Fifty Years Later

Text by Yishan Lam
Illustration by Amaris Chen


The coming of a new year often brings with it a measure of contemplation. We look back at the year that was, thinking about all the highs and lows that have been. Satisfaction, regret, affirmation, ambivalence—a plethora of emotions emerge. Reflection gives way to resolve; we write lists and cross fingers, we make subtle shifts and major adjustments, we forge ahead into the year that will be.

When the clocks turned to welcome 2015, the watershed moment felt even more profound. Singapore is turning 50; as a nation we’re at the cusp of not only a new year, but a new era. Amplifying the act of reflection to the timescale of a century, at this midpoint in the life of our nation, we ask, how well have we done, and how will we do moving forward?


Eighty-five years ago, a man looked back at his life’s work, and deemed our country worthy of the remainder, which he could not take with him.

This was Dutch businessman Karl van Kleef, who bequeathed to the municipal government of Singapore his estate of $160,000 when he died in Haarlem, the rough equivalent of $9 million today. From this sum, the Van Kleef aquarium was built, albeit after the second World War ended. An engineering marvel of its time, the oceanarium stood at its River Valley Road address from 1955 to 1998—by which time, it could no longer compete with the likes of Sentosa’s Underwater World and the city’s more viable attractions. Lost to our landscape, it lives on today only in our historical consciousness.

Van Kleef comes to mind whenever I pass by its original site on my way to work. While I’ve no childhood memories of the place, it is the largesse of the gesture that captures my imagination. Van Kleef was the only person we know of who has left his entire fortune to Singapore. What was the back story? What economic or emotional value did he derive from his years here, that he would leave it all to our tiny island, so far away? I think about the poetic act of giving of oneself to Singapore, be it our native or adoptive home.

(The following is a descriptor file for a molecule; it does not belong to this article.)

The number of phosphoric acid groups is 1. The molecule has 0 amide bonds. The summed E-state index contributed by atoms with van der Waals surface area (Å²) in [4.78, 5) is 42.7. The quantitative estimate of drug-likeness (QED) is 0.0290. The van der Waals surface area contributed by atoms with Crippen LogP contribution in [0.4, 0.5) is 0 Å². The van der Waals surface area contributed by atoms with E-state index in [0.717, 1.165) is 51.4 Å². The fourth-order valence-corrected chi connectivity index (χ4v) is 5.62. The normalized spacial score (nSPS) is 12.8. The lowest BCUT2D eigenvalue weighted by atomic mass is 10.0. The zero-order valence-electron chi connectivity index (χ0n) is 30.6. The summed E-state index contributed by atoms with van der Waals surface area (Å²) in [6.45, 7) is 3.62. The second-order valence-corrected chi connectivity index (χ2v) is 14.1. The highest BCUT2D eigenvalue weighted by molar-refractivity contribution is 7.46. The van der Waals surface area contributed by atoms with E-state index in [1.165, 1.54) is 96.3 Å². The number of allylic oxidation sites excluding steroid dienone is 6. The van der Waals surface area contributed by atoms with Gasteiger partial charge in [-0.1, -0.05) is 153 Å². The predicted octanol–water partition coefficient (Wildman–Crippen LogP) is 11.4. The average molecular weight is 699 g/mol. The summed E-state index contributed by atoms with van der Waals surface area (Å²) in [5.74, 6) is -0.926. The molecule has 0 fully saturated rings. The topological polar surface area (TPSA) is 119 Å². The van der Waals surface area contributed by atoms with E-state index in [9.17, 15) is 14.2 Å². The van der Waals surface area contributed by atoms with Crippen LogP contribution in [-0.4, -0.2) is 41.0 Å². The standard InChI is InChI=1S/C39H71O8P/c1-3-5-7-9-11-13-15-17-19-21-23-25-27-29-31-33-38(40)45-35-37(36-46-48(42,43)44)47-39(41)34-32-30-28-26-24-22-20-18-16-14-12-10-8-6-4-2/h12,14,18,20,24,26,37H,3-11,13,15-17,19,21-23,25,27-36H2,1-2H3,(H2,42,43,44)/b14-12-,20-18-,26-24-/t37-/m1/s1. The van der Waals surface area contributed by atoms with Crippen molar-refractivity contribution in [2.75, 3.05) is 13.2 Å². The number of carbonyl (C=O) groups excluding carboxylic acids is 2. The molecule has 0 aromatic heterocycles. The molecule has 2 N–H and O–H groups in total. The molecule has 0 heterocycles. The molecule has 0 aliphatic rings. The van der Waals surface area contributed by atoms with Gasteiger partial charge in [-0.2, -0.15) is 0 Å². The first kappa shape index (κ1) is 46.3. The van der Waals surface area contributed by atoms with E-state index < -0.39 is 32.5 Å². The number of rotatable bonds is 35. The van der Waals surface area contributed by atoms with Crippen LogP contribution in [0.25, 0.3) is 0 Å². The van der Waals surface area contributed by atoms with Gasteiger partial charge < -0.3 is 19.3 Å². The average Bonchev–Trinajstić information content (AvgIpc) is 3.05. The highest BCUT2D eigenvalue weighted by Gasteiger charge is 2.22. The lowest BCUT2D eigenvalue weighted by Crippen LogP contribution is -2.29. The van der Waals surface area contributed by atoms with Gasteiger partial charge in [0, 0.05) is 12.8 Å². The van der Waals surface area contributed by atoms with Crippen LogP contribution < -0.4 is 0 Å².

The story of Van Kleef, of course, is exceptional. Not many of us will end up as successful businessmen with no direct heirs. Our economic realities in this day and age are vastly different. However, you don’t have to be rich to be giving, or even wait till such and such a time, whenever that might be.


Profound things can come from common places.

Last spring, I visited “KOME: The Art of Rice,” an exhibition at 21_21 Design Sight in Tokyo that was dedicated to the place of rice in our everyday lives. Casting the ordinary in a new light, the show considered rice to be like highly efficient solar cells. It spoke of each grain of rice as a metaphorical package of sunlight, stored by plants through the simple materials of water, sunlight and carbon dioxide, for the sustenance of mankind.

But this rate of return has not stood still: as a result of man’s interplay between the heavens and earth, through the process of farming and adaptation of practices stretched on a scale of generation after generation, farmers have managed to increase the productive capacity of rice planting through the magic of agriculture. As a result, one grain multiplies a thousandfold, and so the others after it.

The exhibition was as much a meditation on rice as it was on creativity; it drew a subconscious parallel between agricultural problem-solving with the practice of design, which is the museum’s focus. Like farmers perfecting the conditions of a bountiful harvest, design takes the challenge at hand and injects it with new values, whilst stewarding the cooperation of many external factors to give rise to an even richer culture than existed before. Dissatisfied and distrustful of the stable state, rethinking original limits, design says ‘more’. More can be done, more value begotten from the same essence and materials, making them more than they were before.


The funny thing about generosity is that it has the uncanny power to transform both the object of the giving, as well as the giver, in a similar way as how you love who or what it is you care for, loving them till they succeed.

Much will be debated about Singapore’s success this year, and the conditions that will enable it to last. Some narratives will focus on our vulnerability, how we cannot take the hard-earned successes of the previous generation for granted, others might celebrate the will and adaptiveness of our people as our only resource, and so forth.

I might suggest taking a different tack by coming from a purely personal perspective, in the spirit of goal-setting for the year.

From The U Press N˚9 (Singapore edition).